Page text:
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Wednesday, February 28, 2018

The Great American Depression of 2017

It has been a while since I made an entry. I am still trying to deal with the morass I find myself and find so many of my friends and colleagues in. I now realize that we in the US are in a collective depression, not a psychological or economic depression. But a political one.

I contend that, although a political depression is related to or manifested in economic, cultural, and psychological factors, it needs to be singled out, confronted, and cured as its own malady.  In fact, I argue that our political depression is even more fundamental than, and even fundamental to, the gloomy maladies of our collective psyche, culture, and economy. The political campaign of 2016 surfaced and intensified a condition that was already present in the American psyche. While the nation and much of the world had survived the economic depression of 2008, it has not dealt with the more profound political depression that preceded it and still afflicts us.

So I've been reading up on depression and its cures. 

Mental professionals today affirm that depression is a global epidemic. They confirm it is a geometrically growing threat to the species, reaching cataclysmic proportions to become the most prevalent mental illness in the world. Yet this often-fatal illness, linked to suicide and mass killings, is also considered universally treatable and curable. Many successful treatments have been studied and proven.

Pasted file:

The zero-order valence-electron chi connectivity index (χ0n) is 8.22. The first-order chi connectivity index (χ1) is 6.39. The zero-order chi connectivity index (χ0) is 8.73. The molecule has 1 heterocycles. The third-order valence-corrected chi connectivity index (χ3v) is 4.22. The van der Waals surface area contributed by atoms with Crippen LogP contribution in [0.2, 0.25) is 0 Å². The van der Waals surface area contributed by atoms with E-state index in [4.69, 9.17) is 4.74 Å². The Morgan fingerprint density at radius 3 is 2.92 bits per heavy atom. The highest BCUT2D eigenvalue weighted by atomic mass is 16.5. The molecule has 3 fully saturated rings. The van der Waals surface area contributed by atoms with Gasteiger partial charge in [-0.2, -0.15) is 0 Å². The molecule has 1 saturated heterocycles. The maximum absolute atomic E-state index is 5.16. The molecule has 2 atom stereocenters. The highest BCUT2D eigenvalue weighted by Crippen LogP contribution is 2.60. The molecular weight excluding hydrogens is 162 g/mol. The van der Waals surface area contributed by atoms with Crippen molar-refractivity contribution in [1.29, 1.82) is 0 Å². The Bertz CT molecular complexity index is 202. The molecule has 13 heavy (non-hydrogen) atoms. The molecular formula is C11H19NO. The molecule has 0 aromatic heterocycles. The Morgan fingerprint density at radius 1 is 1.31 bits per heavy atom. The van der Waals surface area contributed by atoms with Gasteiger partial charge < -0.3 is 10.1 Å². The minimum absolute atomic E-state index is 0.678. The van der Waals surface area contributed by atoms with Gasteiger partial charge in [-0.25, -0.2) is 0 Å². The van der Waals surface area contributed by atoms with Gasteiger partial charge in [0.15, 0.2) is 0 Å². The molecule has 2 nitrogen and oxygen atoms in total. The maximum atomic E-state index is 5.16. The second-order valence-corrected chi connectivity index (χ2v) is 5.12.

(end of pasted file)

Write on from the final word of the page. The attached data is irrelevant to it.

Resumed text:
The breakthrough in its medical treatment is a change in paradigms from a classical deterministic single cause science to a new holistic relational open-ended science that closes the splits between mind and body, matter and consciousness, past memory and future intentionality, and individual person and social environment. This science focuses not so much on the elements or things of reality, but on the relationships that constitute those elements and things.

The therapy that has been most successful and studied is a combination of medication to assist the conditions in the chemistry of the brain and nervous system along with training to change the physical habit (diet, exercise) and mental habits (thinking, judging) in a person. This therapy has different names: Cognitive Behavioral Therapy, Acceptance Commitment Therapy, Happiness Therapy, or Positive Psychology.

While these practitioners are primarily dealing with individual personalities or with groups of individuals, I discovered in my vocation that their findings can be appropriate for communities and organizations. This poses the possibility of a transition from personal psychology and behavioral science to social psychology and sociology. 

When I was invited by some church and civic leaders to work a housing complex, neighborhood, or even a city that was seen from the outside and the inside as failing, despondent, apathetic, and miserable, I began a journey by which a new social entity would be created through which that housing, neighborhood, and community would increase its relationships, find its strengths, replace a sense of powerlessness to one of powerfulness, and transition from a miserable to a happy place.

Community organizing is a means by which a community moves from depression to health,  physically and spiritually.

Next I will give an example of the transfer of the principles and practices of this therapy in a person to a community.